Autonomous RC Car
A repurposed RC car that can either follow a predefined path, or generate its own given a map, starting point, and goal. It uses dead reckoning for navigation, and implements controls systems to make driving commands more accurate.
Area of Interest
Electrical Engineering/ Computer Science
Monta Vista High School
In a perfect world, this autonomous RC car would have worked like a charm. However, compromise after compromise, I finally came to a project I am proud of. It may not have kalman filters, PID control, or be the fastest car in the west, but it did follow and create its own path autonomously. In the future, I hope to get a better car which will allow me to do all the things I hoped to. In addition, I would probably use c++ instead of python because python runs considerably slower.
The final project consisted of me controlling the motors manually with a motor driver/h-bridge. My original idea was to solder pins to the existing control board in the car, but when that fried, I had to control them manually. I used a slot-type optocoupler and some cardboard to measure how far the wheels have turned. To measure the direction that the car was pointing towards, I used the Adafruit 9dof sensor which did the absolute orientation measurements for me.
Written in python, and scrappily made, the code is what made the project what it is. In essence, various hander allow controlling and communication to the hardware. One hander establishes interrupts for the encoder, another communicates to the gyroscope, and a final one creates functions to run the motors.
Once these handlers were made, it was on to coding the actual autonomy. I took an existing search algorithm called A* and used it to find the shortest path between two points on a map. Then, I translated the 90 and 45 degree turns into instruction sets that accommodated the car’s turn radius. I did this by creating tangent arcs that intercepted the lines at 2 points, and using that to find hard coordinates to turn to.
One of the major compromises I had to make was using bang bang control instead of PID. PID is the industry standard for control systems because it is accurate, and most accurately simulates how a human would control a car. Unfortunately, to use PID, the steering must be controlled by a servo. If it is controlled by a motor, such as my car, you can only move fully right or fully left.
A kalman filter is also the industry standard for filtering fluctuating data. It can quickly find accurate average data even though the input may fluctuate. I was hoping to use it for the gyroscope which was fluctuating about 1%, which for an autonomous car is quite a lot.
These are just links that I found useful in making this project. Most of these, I already had knowledge of, but they are necessary for anybody trying to replicate my project.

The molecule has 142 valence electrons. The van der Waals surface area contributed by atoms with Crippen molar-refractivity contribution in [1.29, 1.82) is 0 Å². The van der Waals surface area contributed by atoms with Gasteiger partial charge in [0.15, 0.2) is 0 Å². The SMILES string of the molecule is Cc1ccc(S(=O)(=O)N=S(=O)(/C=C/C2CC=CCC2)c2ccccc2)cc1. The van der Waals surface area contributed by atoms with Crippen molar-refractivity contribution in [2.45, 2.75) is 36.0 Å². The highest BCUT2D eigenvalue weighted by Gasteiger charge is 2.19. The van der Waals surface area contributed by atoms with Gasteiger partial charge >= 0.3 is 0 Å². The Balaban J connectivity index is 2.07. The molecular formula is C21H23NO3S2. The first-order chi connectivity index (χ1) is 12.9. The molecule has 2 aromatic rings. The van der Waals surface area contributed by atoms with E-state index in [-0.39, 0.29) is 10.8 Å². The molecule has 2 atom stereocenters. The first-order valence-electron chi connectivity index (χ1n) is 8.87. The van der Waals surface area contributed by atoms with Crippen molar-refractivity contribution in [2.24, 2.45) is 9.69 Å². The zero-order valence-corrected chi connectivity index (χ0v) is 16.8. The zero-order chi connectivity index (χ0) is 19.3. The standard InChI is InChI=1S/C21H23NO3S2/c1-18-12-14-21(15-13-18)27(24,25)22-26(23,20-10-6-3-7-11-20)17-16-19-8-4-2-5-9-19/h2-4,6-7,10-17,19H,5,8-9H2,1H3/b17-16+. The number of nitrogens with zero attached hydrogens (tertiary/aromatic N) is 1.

step one: https://howchoo.com/g/ndg2mtbmnmn/how-to-install-raspbian-stretch-on-the-raspberry-pi
step two: put sd card into raspberry pi, boot it up, and connect it to a display
step three: install raspbian (30 mins) then username:pi and pasword:raspberry
step four: enable ssh on the raspberry by going to terminal then typing “sudo raspi-config” go to interfaces and enable ssh
step five: reboot, then from your terminal, ping the raspberry pi. For mac, type “ping raspberrypi.local” in terminal. It should say something along the lines of packets received.
step six: type “ssh [email protected]”
The terminal is just like your mac’s finder or you pc’s file explorer, just a lot more powerful. I interfaced with the raspberry pi through terminal. Some basics:
ls – lists files in the current directory
cd – ‘opens’ a folder and changes to that directory
clear – clears the terminal
vim – terminal text editor. You may need to install with “sudo apt-get install vim”
Final Milestone: Path Planning & Execution
This final milestone incorporates the movement capabilities of the car with a predefined path. This way, nearly any map with predefined start and end positions can be used on the car. It uses a search algorithm to find a temporary path. The output of that algorithm is then manipulated in a way that it is followable by the car.
How it works
This was by far the most difficult milestone for me to achieve. The first part was easy: finding the shortest path with the ‘A*’ algorithm. It works by ranking the surrounding pixels by desirability, and finding the path of the most ‘desirable’ pixels. This was simple because the problem was already solved (Thanks to Christian Careaga for uploading the python version to the internet).
The hard part was translating the data to something the car could understand and follow. The sharp turns provided by the output of the A* algorithm could not be made by the car. Therefore, I had to use geometry to construct a way to integrate turning radii with the sharp turns.